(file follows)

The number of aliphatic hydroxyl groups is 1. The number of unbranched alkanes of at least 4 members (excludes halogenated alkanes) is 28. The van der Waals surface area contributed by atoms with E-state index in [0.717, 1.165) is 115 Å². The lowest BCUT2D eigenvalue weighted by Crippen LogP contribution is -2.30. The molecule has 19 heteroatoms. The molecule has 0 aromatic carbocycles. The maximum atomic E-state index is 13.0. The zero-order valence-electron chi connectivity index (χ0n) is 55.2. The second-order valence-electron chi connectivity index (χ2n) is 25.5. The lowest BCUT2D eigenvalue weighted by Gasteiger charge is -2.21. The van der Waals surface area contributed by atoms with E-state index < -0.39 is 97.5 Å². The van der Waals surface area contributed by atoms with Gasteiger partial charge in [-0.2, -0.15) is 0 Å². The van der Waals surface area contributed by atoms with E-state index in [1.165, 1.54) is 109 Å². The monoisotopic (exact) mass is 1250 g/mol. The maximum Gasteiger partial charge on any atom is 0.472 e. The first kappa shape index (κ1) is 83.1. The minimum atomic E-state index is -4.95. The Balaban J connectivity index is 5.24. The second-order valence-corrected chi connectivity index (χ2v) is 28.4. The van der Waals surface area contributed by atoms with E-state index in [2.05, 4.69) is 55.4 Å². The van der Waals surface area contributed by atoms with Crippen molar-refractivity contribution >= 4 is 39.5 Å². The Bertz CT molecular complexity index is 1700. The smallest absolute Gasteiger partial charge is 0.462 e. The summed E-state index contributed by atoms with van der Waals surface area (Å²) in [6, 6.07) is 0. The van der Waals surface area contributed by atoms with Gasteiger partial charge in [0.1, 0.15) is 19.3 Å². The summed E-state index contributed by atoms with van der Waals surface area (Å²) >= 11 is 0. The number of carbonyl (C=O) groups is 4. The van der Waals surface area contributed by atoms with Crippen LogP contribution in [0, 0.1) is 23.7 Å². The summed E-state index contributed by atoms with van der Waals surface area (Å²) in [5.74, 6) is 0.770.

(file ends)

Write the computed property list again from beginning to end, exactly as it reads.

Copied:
The number of aliphatic hydroxyl groups is 1. The number of unbranched alkanes of at least 4 members (excludes halogenated alkanes) is 28. The van der Waals surface area contributed by atoms with E-state index in [0.717, 1.165) is 115 Å². The lowest BCUT2D eigenvalue weighted by Crippen LogP contribution is -2.30. The molecule has 19 heteroatoms. The molecule has 0 aromatic carbocycles. The maximum atomic E-state index is 13.0. The zero-order valence-electron chi connectivity index (χ0n) is 55.2. The second-order valence-electron chi connectivity index (χ2n) is 25.5. The lowest BCUT2D eigenvalue weighted by Gasteiger charge is -2.21. The van der Waals surface area contributed by atoms with E-state index < -0.39 is 97.5 Å². The van der Waals surface area contributed by atoms with Gasteiger partial charge in [-0.2, -0.15) is 0 Å². The van der Waals surface area contributed by atoms with E-state index in [1.165, 1.54) is 109 Å². The monoisotopic (exact) mass is 1250 g/mol. The maximum Gasteiger partial charge on any atom is 0.472 e. The first kappa shape index (κ1) is 83.1. The minimum atomic E-state index is -4.95. The Balaban J connectivity index is 5.24. The second-order valence-corrected chi connectivity index (χ2v) is 28.4. The van der Waals surface area contributed by atoms with E-state index in [2.05, 4.69) is 55.4 Å². The van der Waals surface area contributed by atoms with Crippen molar-refractivity contribution >= 4 is 39.5 Å². The Bertz CT molecular complexity index is 1700. The smallest absolute Gasteiger partial charge is 0.462 e. The summed E-state index contributed by atoms with van der Waals surface area (Å²) in [6, 6.07) is 0. The van der Waals surface area contributed by atoms with Gasteiger partial charge in [0.1, 0.15) is 19.3 Å². The summed E-state index contributed by atoms with van der Waals surface area (Å²) >= 11 is 0. The number of carbonyl (C=O) groups is 4. The van der Waals surface area contributed by atoms with Crippen LogP contribution in [0, 0.1) is 23.7 Å². The summed E-state index contributed by atoms with van der Waals surface area (Å²) in [5.74, 6) is 0.770.